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Government Watchdog Group Sees Opportunity To Improve Ethics, Accountability, And Transparency In Albany With Gov. Hochul At The Helm

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New York’s good government groups see a fresh opportunity to address what they see as a failure of ethics oversight in the executive branch under former governor Andrew Cuomo.  WAER News checked in with one of the groups to find out what they’d like to accomplish.

First, Common Cause Executive Director Susan Lerner says there needs to be more guidance regarding the emergency transfer of power…it’s happened twice in the past 13 years; and, the appointment of a lieutenant governor. Lerner says the assembly’s ongoing investigations into the former governor need to take place through public hearings, not behind closed doors, so new Yorkers understand what did or did not happen.

"There should be a prompt, open, and vigorous discussion in both houses of the legislature in terms of what changes in state law are necessary to clarify what is and what is not appropriate."

Lerner submitted testimony Wednesday before the senate’s ethics committee about oversight and enforcement, which she says needs to include public officers law. She says a reporting system needs to be in place for employees who are asked by their elected bosses to volunteer services on political campaigns or other activities.

"So we can be sure that this is true volunteer work, and it's not taking place during business hours or with state assets. Our law is very clear in that regard, and it's not being well enforced."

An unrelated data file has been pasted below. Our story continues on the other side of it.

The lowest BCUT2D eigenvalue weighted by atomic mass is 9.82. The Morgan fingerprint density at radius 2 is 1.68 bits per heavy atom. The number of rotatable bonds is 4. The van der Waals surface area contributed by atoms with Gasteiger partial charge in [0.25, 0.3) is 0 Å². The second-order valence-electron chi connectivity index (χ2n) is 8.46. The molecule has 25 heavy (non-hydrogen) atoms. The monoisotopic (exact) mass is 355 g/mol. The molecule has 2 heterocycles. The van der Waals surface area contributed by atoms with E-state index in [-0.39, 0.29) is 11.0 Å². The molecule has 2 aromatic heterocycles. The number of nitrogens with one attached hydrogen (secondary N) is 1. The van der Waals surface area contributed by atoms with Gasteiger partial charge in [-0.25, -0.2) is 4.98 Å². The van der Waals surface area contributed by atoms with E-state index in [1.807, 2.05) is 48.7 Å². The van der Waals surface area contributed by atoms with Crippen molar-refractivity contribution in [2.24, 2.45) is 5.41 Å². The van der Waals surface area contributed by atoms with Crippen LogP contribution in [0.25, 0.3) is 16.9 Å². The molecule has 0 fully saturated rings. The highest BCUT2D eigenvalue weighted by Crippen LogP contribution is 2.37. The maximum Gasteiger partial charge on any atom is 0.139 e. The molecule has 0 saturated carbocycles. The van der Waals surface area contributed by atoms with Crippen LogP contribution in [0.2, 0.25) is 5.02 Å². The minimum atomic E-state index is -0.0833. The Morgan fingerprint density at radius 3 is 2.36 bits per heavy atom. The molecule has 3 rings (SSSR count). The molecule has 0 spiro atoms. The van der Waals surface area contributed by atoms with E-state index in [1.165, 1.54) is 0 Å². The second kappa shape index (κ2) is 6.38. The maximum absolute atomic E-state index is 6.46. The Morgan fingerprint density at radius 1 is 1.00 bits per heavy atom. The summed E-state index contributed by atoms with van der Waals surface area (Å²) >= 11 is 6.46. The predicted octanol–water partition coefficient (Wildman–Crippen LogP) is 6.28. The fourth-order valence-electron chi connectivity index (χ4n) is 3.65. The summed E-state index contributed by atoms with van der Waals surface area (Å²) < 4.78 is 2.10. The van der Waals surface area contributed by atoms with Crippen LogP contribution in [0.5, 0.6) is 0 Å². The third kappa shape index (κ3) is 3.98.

The assembly’s judiciary committee is looking into whether Cuomo used staff to help write his book about leading New York through the pandemic that netted him $5 million.

Lerner would also like to see lawmakers tighten up campaign finance laws, including campaign accounts that continue in perpetuity. Cuomo has a reported $18 million dollar war chest at his disposal to use for future campaigns or make donations to support other candidates.

"Most states provide guidance to former candidates as to what should happen with campaign funds, particularly funds controlled by officials who have resigned because of misdeeds, either voluntarily or after they've been convicted."

While reports of Cuomo’s misconduct and abuse of executive power have prompted the calls for accountability and transparency, Governor Hochul brings her own potential conflicts of interest. Her husband Bill is a top executive at Delaware North, a large casino and concessions firm that requires significant state oversight; and, the husband of the newly appointed Secretary to the Governor is an influential lobbyist. Lerner says spouses shouldn’t be required to give up their careers, but there needs to be a system in place…

"...for ensuring that the governor is insulated from decisions that affect Delaware North, and that there are verifiable and clear recusal procedures for the Secretary to the Governor in matters in which her husband is involved as a lobbyist."

Lerner feels there’s an opportunity for a wholesale culture shift in Albany, where both the legislature and new governor are willing and able to set new standards for accountability, transparency, and ethical behavior.